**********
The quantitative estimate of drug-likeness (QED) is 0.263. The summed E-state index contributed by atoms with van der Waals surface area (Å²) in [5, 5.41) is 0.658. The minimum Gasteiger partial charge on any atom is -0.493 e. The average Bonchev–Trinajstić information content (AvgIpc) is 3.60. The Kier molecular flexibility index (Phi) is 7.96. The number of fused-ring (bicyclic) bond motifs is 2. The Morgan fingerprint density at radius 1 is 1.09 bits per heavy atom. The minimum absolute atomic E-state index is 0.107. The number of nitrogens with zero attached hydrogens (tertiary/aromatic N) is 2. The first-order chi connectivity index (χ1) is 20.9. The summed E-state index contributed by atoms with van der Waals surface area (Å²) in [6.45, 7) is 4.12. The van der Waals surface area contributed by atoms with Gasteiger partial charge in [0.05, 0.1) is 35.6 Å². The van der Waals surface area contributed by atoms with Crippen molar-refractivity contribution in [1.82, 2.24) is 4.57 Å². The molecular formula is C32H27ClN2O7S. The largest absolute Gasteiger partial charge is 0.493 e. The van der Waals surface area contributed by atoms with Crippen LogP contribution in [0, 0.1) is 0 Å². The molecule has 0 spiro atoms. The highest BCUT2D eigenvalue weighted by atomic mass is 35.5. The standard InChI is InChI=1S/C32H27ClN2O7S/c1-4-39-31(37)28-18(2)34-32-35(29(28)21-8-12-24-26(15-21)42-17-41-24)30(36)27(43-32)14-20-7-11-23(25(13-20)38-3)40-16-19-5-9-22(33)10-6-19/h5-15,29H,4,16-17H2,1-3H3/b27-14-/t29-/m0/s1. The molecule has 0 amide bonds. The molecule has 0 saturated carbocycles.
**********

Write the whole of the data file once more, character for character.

The quantitative estimate of drug-likeness (QED) is 0.263. The summed E-state index contributed by atoms with van der Waals surface area (Å²) in [5, 5.41) is 0.658. The minimum Gasteiger partial charge on any atom is -0.493 e. The average Bonchev–Trinajstić information content (AvgIpc) is 3.60. The Kier molecular flexibility index (Phi) is 7.96. The number of fused-ring (bicyclic) bond motifs is 2. The Morgan fingerprint density at radius 1 is 1.09 bits per heavy atom. The minimum absolute atomic E-state index is 0.107. The number of nitrogens with zero attached hydrogens (tertiary/aromatic N) is 2. The first-order chi connectivity index (χ1) is 20.9. The summed E-state index contributed by atoms with van der Waals surface area (Å²) in [6.45, 7) is 4.12. The van der Waals surface area contributed by atoms with Gasteiger partial charge in [0.05, 0.1) is 35.6 Å². The van der Waals surface area contributed by atoms with Crippen molar-refractivity contribution in [1.82, 2.24) is 4.57 Å². The molecular formula is C32H27ClN2O7S. The largest absolute Gasteiger partial charge is 0.493 e. The van der Waals surface area contributed by atoms with Crippen LogP contribution in [0, 0.1) is 0 Å². The molecule has 0 spiro atoms. The highest BCUT2D eigenvalue weighted by atomic mass is 35.5. The standard InChI is InChI=1S/C32H27ClN2O7S/c1-4-39-31(37)28-18(2)34-32-35(29(28)21-8-12-24-26(15-21)42-17-41-24)30(36)27(43-32)14-20-7-11-23(25(13-20)38-3)40-16-19-5-9-22(33)10-6-19/h5-15,29H,4,16-17H2,1-3H3/b27-14-/t29-/m0/s1. The molecule has 0 amide bonds. The molecule has 0 saturated carbocycles.